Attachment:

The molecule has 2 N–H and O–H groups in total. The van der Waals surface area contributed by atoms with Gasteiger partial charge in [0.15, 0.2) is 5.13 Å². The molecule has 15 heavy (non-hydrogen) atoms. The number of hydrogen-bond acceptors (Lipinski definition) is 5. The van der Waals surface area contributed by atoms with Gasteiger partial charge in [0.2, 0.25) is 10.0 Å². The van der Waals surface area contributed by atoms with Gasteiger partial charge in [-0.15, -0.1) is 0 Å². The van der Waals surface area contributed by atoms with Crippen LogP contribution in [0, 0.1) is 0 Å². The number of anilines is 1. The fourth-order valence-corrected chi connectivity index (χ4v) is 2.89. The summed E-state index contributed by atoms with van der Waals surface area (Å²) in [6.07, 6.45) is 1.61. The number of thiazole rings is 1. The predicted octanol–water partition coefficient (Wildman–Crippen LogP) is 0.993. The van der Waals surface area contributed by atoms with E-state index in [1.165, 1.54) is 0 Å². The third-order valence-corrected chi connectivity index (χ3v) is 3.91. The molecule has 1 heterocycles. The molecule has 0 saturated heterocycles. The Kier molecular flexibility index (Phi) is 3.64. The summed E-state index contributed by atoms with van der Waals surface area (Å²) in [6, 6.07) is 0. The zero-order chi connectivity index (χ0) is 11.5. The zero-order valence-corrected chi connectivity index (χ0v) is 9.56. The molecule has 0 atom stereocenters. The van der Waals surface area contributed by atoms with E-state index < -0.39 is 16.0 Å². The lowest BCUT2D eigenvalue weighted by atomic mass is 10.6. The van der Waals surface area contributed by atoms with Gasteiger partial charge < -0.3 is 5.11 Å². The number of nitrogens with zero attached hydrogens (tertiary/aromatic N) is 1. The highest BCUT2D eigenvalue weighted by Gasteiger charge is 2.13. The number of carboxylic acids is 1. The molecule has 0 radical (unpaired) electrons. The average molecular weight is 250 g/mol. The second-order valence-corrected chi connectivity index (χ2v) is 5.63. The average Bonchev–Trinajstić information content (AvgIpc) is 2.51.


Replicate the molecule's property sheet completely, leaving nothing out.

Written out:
The molecule has 2 N–H and O–H groups in total. The van der Waals surface area contributed by atoms with Gasteiger partial charge in [0.15, 0.2) is 5.13 Å². The molecule has 15 heavy (non-hydrogen) atoms. The number of hydrogen-bond acceptors (Lipinski definition) is 5. The van der Waals surface area contributed by atoms with Gasteiger partial charge in [0.2, 0.25) is 10.0 Å². The van der Waals surface area contributed by atoms with Gasteiger partial charge in [-0.15, -0.1) is 0 Å². The van der Waals surface area contributed by atoms with Crippen LogP contribution in [0, 0.1) is 0 Å². The number of anilines is 1. The fourth-order valence-corrected chi connectivity index (χ4v) is 2.89. The summed E-state index contributed by atoms with van der Waals surface area (Å²) in [6.07, 6.45) is 1.61. The number of thiazole rings is 1. The predicted octanol–water partition coefficient (Wildman–Crippen LogP) is 0.993. The van der Waals surface area contributed by atoms with E-state index in [1.165, 1.54) is 0 Å². The third-order valence-corrected chi connectivity index (χ3v) is 3.91. The molecule has 1 heterocycles. The molecule has 0 saturated heterocycles. The Kier molecular flexibility index (Phi) is 3.64. The summed E-state index contributed by atoms with van der Waals surface area (Å²) in [6, 6.07) is 0. The zero-order chi connectivity index (χ0) is 11.5. The zero-order valence-corrected chi connectivity index (χ0v) is 9.56. The molecule has 0 atom stereocenters. The van der Waals surface area contributed by atoms with E-state index < -0.39 is 16.0 Å². The lowest BCUT2D eigenvalue weighted by atomic mass is 10.6. The van der Waals surface area contributed by atoms with Gasteiger partial charge < -0.3 is 5.11 Å². The number of nitrogens with zero attached hydrogens (tertiary/aromatic N) is 1. The highest BCUT2D eigenvalue weighted by Gasteiger charge is 2.13. The number of carboxylic acids is 1. The molecule has 0 radical (unpaired) electrons. The average molecular weight is 250 g/mol. The second-order valence-corrected chi connectivity index (χ2v) is 5.63. The average Bonchev–Trinajstić information content (AvgIpc) is 2.51.